offered from international forums and peers. Additional mechanisms, such as a template to facilitate and encourage full subsidy reporting to the WTO, have been suggested as a way to remove obstacles to monitoring (Steenblik and Simón 2011).
The next step is to design a strategy for the implementation of subsidy reform. Although the underlying argument for reform is that it will improve overall welfare, there will be winners and losers. For example, the removal of harmful fishery subsidies helps to encourage the management of a valuable resource, improving the likelihood that it will permit a lower but sustainable level of employment in the long term and liberate revenue that can benefit the economy elsewhere. Another common impact of subsidy reform is to increase the price of goods that have been subsidised. Although low-income groups typically benefit from only a small share of subsidies, they spend a larger proportion of their income on basic goods, including food, water and energy, and can be disproportionately affected if subsidies for these goods are removed.
In some cases, careful policy sequencing
may be required, to ensure that the poor can access reasonably priced alternatives to subsidised goods and services, as a prerequisite for subsidy removal.
The uneven distribution of the benefits and costs of subsidy reform explains why there is usually strong political opposition. Complementary measures need to be designed to offset some of these concerns, such as short-term restructuring aid for industries, support and retraining for workers and welfare transfers for the poor (see the section on Supporting Actions for
more information). These types of programmes should include substantial stakeholder consultation and are likely to take considerable amounts of time and effort in countries that do not already have the resources and systems in place. The IMF recommends a gradual reform strategy and suggests a number of potential short- term support measures, including the maintenance of subsidies that are most important to the budgets of the poor – mainly by replacing subsidies to producers with targeted consumption subsidies to poor households, and the redirection of funds into high priority areas for public spending, such as healthcare or education (see Box 8). Given the ultimate importance of stakeholder buy-in, a strong communication strategy is needed to reassure affected groups that they will be supported.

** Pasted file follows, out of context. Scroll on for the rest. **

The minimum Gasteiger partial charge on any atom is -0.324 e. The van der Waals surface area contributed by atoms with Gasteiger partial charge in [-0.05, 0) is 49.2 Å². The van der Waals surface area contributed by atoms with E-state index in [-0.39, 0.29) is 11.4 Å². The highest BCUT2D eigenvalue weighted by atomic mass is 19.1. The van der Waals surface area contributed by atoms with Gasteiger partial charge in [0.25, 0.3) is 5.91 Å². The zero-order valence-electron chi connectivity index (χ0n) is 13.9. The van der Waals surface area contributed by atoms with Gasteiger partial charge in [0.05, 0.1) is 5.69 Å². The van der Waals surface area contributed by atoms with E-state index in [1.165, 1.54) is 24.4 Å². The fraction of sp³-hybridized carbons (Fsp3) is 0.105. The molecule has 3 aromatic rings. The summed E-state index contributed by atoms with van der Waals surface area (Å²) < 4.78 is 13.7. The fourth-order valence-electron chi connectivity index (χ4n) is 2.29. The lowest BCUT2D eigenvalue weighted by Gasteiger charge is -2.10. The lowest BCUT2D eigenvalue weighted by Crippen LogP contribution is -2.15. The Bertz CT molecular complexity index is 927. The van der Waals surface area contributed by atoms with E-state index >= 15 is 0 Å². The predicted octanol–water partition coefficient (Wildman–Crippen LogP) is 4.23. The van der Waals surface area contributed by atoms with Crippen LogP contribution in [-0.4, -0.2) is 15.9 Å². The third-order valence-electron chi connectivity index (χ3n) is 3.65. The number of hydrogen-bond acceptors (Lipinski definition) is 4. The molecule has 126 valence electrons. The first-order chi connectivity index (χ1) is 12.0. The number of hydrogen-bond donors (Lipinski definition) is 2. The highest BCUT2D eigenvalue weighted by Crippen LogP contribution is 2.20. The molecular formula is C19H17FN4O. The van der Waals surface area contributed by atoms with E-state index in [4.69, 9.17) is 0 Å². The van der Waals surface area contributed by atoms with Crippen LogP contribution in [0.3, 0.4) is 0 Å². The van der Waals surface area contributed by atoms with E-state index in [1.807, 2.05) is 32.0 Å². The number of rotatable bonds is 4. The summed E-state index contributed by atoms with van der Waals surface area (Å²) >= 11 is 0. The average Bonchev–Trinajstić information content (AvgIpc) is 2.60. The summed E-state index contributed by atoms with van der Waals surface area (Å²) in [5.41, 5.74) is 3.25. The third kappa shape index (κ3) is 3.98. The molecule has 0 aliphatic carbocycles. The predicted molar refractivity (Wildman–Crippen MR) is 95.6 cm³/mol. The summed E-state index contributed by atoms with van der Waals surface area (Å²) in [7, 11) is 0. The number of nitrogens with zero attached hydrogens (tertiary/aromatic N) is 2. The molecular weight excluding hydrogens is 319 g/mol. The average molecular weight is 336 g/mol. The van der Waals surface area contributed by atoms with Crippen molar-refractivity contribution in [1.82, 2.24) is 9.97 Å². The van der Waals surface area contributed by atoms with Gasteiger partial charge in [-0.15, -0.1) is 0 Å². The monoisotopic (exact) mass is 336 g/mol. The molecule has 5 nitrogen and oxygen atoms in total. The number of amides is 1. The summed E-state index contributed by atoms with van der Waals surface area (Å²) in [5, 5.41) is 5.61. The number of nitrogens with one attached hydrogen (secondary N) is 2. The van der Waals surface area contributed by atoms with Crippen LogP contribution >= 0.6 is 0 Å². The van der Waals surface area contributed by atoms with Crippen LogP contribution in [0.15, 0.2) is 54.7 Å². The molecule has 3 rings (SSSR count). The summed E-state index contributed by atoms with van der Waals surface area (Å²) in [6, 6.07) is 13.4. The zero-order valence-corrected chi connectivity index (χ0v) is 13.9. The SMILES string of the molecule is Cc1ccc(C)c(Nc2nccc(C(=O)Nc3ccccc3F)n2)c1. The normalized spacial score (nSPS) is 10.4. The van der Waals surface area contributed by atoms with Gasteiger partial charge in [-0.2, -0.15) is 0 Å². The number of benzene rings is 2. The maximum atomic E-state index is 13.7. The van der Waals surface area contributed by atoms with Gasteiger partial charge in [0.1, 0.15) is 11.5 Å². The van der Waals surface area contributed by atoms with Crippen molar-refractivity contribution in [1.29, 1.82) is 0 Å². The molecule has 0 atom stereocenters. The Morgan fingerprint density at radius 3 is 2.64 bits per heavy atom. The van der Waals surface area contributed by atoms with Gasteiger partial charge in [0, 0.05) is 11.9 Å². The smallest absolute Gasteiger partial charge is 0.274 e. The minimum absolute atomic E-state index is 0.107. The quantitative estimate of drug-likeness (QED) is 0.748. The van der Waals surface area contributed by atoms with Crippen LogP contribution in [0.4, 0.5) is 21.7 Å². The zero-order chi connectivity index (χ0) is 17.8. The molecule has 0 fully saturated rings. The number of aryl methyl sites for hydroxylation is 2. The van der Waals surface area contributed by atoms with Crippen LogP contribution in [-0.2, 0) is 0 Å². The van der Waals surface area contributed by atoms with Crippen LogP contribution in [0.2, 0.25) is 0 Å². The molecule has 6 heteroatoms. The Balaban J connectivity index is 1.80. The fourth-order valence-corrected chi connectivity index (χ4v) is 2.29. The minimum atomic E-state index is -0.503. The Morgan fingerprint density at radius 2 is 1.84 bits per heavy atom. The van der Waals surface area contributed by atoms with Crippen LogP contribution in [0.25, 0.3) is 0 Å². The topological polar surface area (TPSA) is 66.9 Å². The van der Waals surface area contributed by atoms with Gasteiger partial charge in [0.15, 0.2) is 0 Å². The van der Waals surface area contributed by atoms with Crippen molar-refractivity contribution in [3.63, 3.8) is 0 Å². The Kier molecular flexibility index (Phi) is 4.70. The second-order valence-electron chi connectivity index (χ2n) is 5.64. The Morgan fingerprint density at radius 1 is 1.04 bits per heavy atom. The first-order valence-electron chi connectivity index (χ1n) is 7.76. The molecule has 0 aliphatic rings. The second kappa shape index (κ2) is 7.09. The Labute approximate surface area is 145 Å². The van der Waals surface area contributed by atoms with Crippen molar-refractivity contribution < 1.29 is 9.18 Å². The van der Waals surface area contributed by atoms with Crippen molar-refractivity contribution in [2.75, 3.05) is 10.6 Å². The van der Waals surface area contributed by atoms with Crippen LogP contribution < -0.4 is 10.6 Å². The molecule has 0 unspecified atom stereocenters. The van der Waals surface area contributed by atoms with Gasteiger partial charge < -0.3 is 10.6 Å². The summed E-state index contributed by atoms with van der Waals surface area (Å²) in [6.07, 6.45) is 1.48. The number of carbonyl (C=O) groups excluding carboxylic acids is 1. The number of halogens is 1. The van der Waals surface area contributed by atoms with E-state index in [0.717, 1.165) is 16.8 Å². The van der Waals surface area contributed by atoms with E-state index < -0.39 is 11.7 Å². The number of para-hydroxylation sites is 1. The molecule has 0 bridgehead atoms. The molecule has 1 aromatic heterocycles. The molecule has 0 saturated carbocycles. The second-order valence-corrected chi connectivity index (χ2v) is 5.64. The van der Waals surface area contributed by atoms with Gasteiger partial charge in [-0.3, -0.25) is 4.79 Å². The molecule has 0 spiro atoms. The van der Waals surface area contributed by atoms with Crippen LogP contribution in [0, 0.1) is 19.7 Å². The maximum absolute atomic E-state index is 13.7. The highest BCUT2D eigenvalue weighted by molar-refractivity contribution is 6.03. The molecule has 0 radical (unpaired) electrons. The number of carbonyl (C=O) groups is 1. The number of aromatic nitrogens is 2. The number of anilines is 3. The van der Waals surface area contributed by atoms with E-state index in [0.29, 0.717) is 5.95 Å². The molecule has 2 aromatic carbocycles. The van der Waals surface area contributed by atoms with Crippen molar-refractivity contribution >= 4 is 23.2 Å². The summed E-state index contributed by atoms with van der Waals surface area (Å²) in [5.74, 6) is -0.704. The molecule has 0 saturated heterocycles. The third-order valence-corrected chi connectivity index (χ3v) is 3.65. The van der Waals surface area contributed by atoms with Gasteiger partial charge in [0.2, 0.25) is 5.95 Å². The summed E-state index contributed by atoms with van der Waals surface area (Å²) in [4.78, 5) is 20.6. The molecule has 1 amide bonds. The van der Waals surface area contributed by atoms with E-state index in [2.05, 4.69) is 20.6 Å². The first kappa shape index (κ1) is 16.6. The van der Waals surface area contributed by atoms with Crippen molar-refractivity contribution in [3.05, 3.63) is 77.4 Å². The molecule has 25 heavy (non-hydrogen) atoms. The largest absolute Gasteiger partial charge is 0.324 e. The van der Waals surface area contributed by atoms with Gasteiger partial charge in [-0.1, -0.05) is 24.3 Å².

The third and final step is ongoing monitoring and review, essential to determine the effectiveness and any unintended consequences of subsidy reform, and whether the mitigation policies – especially financial support – are reaching their intended beneficiaries and achieving their objectives. If mitigation measures are designed with time boundaries or maximum levels of spending, it can help avoid their becoming entrenched and enable the government to adapt them to changing circumstances.
2.4 Establishing sound regulatory frameworks
The sector chapters in this report emphasise that certain regulatory reforms at the national level, such as those regarding property rights, traditional environmental
Box 8: Energy subsidy reform in action
Cash transfers – When Indonesia reduced its energy subsidies and raised fuel prices in October 2005, the government established a year-long programme to transfer unconditional quarterly payments of US$ 30 to 15.5 million poor households. Considering its quick implementation, the programme is considered to have operated well (Bacon and Kojima 2006). The same move was taken when fuel prices were raised in May 2008, with US$ 1.52 billion being allocated to cash transfers to low-income households (IISD 2010).
The proxy means testing method that was used to identify poor households when reforming subsidies was subsequently used in the government’s design and trial of an ongoing conditional cash transfer programme, the Hopeful Family Program (Program Keluarga Harapan), intended to increase
the education and health of poor communities (IISD 2010). Payments are made to female household heads through post offices on the condition that they meet requirements to use health and education services (Hutagalung et al. 2009; Bloom 2009).
Microfinance – In Gabon, the impact of subsidy reform was offset by using liberated revenue to help fund microcredit programmes for disadvantaged women in rural areas (IMF 2008).
Basic services – When Ghana reformed its fuel subsidies, fees for attending primary and junior- secondary
schools were eliminated and the
government made extra funds available for primary healthcare programmes concentrated in the poorest areas (IMF 2008).